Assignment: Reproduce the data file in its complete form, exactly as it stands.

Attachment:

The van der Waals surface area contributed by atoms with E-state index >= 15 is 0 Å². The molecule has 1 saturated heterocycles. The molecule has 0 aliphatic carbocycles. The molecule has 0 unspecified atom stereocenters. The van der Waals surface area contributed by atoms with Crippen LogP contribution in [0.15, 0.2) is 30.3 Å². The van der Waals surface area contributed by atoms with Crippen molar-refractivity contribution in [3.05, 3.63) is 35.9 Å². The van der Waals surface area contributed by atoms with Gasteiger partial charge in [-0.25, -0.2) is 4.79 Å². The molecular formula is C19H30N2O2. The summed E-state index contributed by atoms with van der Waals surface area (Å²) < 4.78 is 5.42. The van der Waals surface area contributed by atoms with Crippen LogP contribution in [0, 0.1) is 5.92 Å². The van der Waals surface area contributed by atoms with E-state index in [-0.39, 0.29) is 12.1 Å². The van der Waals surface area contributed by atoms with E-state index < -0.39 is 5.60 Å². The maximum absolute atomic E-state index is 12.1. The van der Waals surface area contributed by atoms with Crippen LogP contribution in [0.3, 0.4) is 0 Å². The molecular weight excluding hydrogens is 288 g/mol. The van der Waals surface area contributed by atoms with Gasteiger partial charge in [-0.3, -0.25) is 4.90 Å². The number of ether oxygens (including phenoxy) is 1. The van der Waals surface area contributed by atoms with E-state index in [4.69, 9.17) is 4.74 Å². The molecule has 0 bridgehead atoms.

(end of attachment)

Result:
The van der Waals surface area contributed by atoms with E-state index >= 15 is 0 Å². The molecule has 1 saturated heterocycles. The molecule has 0 aliphatic carbocycles. The molecule has 0 unspecified atom stereocenters. The van der Waals surface area contributed by atoms with Crippen LogP contribution in [0.15, 0.2) is 30.3 Å². The van der Waals surface area contributed by atoms with Crippen molar-refractivity contribution in [3.05, 3.63) is 35.9 Å². The van der Waals surface area contributed by atoms with Gasteiger partial charge in [-0.25, -0.2) is 4.79 Å². The molecular formula is C19H30N2O2. The summed E-state index contributed by atoms with van der Waals surface area (Å²) < 4.78 is 5.42. The van der Waals surface area contributed by atoms with Crippen LogP contribution in [0, 0.1) is 5.92 Å². The van der Waals surface area contributed by atoms with E-state index in [-0.39, 0.29) is 12.1 Å². The van der Waals surface area contributed by atoms with E-state index < -0.39 is 5.60 Å². The maximum absolute atomic E-state index is 12.1. The van der Waals surface area contributed by atoms with Crippen LogP contribution in [0.3, 0.4) is 0 Å². The molecular weight excluding hydrogens is 288 g/mol. The van der Waals surface area contributed by atoms with Gasteiger partial charge in [-0.3, -0.25) is 4.90 Å². The number of ether oxygens (including phenoxy) is 1. The van der Waals surface area contributed by atoms with E-state index in [4.69, 9.17) is 4.74 Å². The molecule has 0 bridgehead atoms.